LAKEVIEW MISSIONARY CHURCH
Weekly Update for February 8, 2023
MINISTRY THROUGH AND BECAUSE OF AFFLICTION
The late Bible teacher Howard Hendricks once said, “The more I am exposed to the Christian community, the more I am convinced that some of the sloppiest thinking of all time totally infects Christians.” Some of that sloppy thinking affects the view Christians have about the ministry each person should have.
Paul describes the pain of his ministry in 2 Corinthians 4:7-12. The second letter we have in our Bibles written to the believers in the city of Corinth is Paul’s most personal and intimate letter. He starts with a general statement in verse 7, “But we have this treasure in earthen vessels, so that the surpassing greatness of the power will be of God and not from ourselves” (NASB). God could have revealed himself through angels, visions, dreams, or personally speaking directly to people. But He didn’t do that. He decided to reveal it through fragile, fallen, and frail human beings like Paul, you, and me!
Paul gives the image of clay pots here in verse seven. The New American Standard Bible’s (NASB) translation of “earthen vessels” can also be translated as the New International Version (NIV) does, “jars of clay.” In Corinth you could easily buy cheap fragile clay pots. And the “clay pot” or “jar of clay” is the image of a vessel that Paul’s using here to describe his ministry and our ministry.
The implication of clay pots is that we are made by God for a reason. Psalm 139:13-16 states that God knit us together in the womb of our mother, He knew us before we were born, and He made us the way we are for a reason. This also means we need to be clean, empty, and available for service. A clay jar is only useful for someone if it’s clean and available. Dirty or filled, and there’s no use for it. Additionally we—we as clay pots—serve a purpose in what we hold. The focus is not on the pot, but instead on what it holds and what happens with what it holds. Lastly, this image reminds us that we are weak and easily broken. A clay pot can be easily broken, but it’s when it is broken that what is inside spills out and is shared with others. Pastor Warren Wiersbe, writes, “Suffering reveals not only the weakness of man but also the glory of God. . . The test of true ministry is not stars, but scars.”
Paul continues with a specific explanation. “we are afflicted in every way, but not crushed; perplexed, but not despairing; persecuted, but not forsaken; struck down, but not destroyed; always carrying about in the body the dying of Jesus, so that the life of Jesus also may be manifested in our body. For we who live are constantly being delivered over to death for Jesus’ sake, so that the life of Jesus also may be manifested in our mortal flesh” (2 Corinthians 4:8-11, NASB). This describes both physical and emotional suffering. It’s the first of four lists of Paul’s suffering He shares in 2 Corinthians (see 6:4b-5, 8-10; 11:23-28; 12:10).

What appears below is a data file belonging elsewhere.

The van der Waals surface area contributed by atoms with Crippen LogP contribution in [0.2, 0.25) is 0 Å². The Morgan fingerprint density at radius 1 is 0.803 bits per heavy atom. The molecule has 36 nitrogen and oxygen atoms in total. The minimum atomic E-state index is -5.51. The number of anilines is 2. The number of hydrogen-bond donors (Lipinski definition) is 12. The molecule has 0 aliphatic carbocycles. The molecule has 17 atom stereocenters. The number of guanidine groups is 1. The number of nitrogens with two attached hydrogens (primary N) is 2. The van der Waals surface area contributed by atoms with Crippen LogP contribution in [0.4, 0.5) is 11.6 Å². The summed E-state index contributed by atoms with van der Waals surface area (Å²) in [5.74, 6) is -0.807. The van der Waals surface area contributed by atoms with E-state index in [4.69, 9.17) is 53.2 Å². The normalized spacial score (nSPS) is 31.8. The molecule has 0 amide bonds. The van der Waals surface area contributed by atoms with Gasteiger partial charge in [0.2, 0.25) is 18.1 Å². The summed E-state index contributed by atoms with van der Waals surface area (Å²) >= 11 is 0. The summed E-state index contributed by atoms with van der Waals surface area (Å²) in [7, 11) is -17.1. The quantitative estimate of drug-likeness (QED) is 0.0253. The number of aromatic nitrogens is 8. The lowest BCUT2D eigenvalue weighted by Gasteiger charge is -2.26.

As we read these we can’t help but feel empathy for Paul and the hardships he endured. He’s been knocked down but he’s not been knocked out. If we have lived any length of time as a Christian, we also can relate to those hardships and pain which we too have experienced. Paul’s not just describing his experience; he’s describing our experience in ministry.
But notice after the descriptions of his afflictions in vv. 8-11a he wraps up with this, “so that the life of Jesus also may be manifested in our mortal flesh” (2 Corinthians 4:11b). This shows purpose. Those afflictions were how Jesus was made known to others. Our affliction and our troubles are how we make Christ known to others.
Paul then wraps up with a general statement. “So death works in us, but life in you” (2 Corinthians 4:12). This is Paul’s personal sacrifice for others. God demands it and heaven rewards it. The “death works in us” is our ministry. Not physical death; but physical sufferings that felt like death. “Paul’s physical sufferings (death works in us) are the means by which spiritual life comes to the Corinthians.” The “life in you” is salvation.
Paul makes it clear that we work through our afflictions. This is hard! But, it’s not just through our afflictions that we work. I would venture to say that it is because of our afflictions that we work and do ministry. It is in the afflictions of life that we effect others with our lives.
Most of us grew up watching Mr. Roger’s Neighborhood. Most people don’t know that Fred Rogers created that show—a place where kids would be loved and accepted for who they are regardless of their looks—was something Fred had an intimate experience with as a kid. Fred Rogers was bullied as a kid in the 1930s. The bullies at his school called him “Fat Freddy.”
It was because of that experience he wanted kids to feel loved, accepted, and that someone cared for them. That became his life mission and 895 episodes of Mr. Rogers’ Neighborhood later, he had made an impact on kids. It was through his afflictions and pain that he wanted to help other kids not to experience the feelings he had to experience as a kid.
I pray and I hope, that we too do ministry through and because of our afflictions.
Christopher L. Scott
 “What Is Retirement” January 18, 2005. Howard Hendricks at Family Life. https://www.familylife.com/podcast/familylife-today/what-is-retirement/ Accessed December 31, 2022.
 Warren Wiersbe, Be Encouraged, pp. 61-62.
 Charles Caldwell Ryrie, Ryrie Study Bible: New American Standard Bible, 1995 Update, Expanded ed. (Chicago: Moody Press, 1995), 1851.
 Fred Rogers was born March 20, 1928, and Shea Tuttle records his experience being bullied first at 8yrs old, so it was 1936. Shea Tuttle, Exactly As You Are: The Life and Faith of Mister Rogers (Grand Rapids, MI: Eerdmans, 2019), 9.
 Shea Tuttle, Exactly As You Are, 18.